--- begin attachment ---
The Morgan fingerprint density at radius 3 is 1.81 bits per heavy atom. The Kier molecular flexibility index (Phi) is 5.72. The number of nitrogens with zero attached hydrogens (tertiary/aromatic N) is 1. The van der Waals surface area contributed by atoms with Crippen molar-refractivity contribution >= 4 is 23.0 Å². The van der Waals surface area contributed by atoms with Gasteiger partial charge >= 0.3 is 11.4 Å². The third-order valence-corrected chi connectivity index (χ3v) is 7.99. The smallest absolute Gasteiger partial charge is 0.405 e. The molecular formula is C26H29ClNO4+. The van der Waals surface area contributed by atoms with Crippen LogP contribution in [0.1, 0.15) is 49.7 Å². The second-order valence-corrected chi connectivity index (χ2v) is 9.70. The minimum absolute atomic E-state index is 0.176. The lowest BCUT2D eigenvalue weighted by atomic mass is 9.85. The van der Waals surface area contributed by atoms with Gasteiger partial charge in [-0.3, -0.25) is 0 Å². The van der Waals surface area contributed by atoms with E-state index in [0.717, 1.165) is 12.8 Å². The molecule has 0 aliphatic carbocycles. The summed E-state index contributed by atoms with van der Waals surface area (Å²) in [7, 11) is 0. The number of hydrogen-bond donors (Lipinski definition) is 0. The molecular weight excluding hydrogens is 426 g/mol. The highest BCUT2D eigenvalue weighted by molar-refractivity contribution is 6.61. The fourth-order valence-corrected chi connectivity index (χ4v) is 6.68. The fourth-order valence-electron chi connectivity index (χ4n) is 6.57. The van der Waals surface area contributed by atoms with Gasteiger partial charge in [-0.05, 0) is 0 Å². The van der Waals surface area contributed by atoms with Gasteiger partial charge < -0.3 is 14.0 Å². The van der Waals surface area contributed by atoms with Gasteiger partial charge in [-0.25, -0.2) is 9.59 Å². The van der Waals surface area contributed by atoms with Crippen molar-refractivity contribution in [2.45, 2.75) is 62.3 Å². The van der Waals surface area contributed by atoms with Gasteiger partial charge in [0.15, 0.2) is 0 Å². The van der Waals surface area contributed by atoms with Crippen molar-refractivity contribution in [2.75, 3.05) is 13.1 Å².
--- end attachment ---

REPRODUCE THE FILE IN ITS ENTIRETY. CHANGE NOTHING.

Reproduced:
The Morgan fingerprint density at radius 3 is 1.81 bits per heavy atom. The Kier molecular flexibility index (Phi) is 5.72. The number of nitrogens with zero attached hydrogens (tertiary/aromatic N) is 1. The van der Waals surface area contributed by atoms with Crippen molar-refractivity contribution >= 4 is 23.0 Å². The van der Waals surface area contributed by atoms with Gasteiger partial charge >= 0.3 is 11.4 Å². The third-order valence-corrected chi connectivity index (χ3v) is 7.99. The smallest absolute Gasteiger partial charge is 0.405 e. The molecular formula is C26H29ClNO4+. The van der Waals surface area contributed by atoms with Crippen LogP contribution in [0.1, 0.15) is 49.7 Å². The second-order valence-corrected chi connectivity index (χ2v) is 9.70. The minimum absolute atomic E-state index is 0.176. The lowest BCUT2D eigenvalue weighted by atomic mass is 9.85. The van der Waals surface area contributed by atoms with Gasteiger partial charge in [-0.3, -0.25) is 0 Å². The van der Waals surface area contributed by atoms with E-state index in [0.717, 1.165) is 12.8 Å². The molecule has 0 aliphatic carbocycles. The summed E-state index contributed by atoms with van der Waals surface area (Å²) in [7, 11) is 0. The number of hydrogen-bond donors (Lipinski definition) is 0. The molecular weight excluding hydrogens is 426 g/mol. The highest BCUT2D eigenvalue weighted by molar-refractivity contribution is 6.61. The fourth-order valence-corrected chi connectivity index (χ4v) is 6.68. The fourth-order valence-electron chi connectivity index (χ4n) is 6.57. The van der Waals surface area contributed by atoms with Gasteiger partial charge in [-0.05, 0) is 0 Å². The van der Waals surface area contributed by atoms with Gasteiger partial charge < -0.3 is 14.0 Å². The van der Waals surface area contributed by atoms with Gasteiger partial charge in [-0.25, -0.2) is 9.59 Å². The van der Waals surface area contributed by atoms with Crippen molar-refractivity contribution in [2.45, 2.75) is 62.3 Å². The van der Waals surface area contributed by atoms with Gasteiger partial charge in [0.15, 0.2) is 0 Å². The van der Waals surface area contributed by atoms with Crippen molar-refractivity contribution in [2.75, 3.05) is 13.1 Å².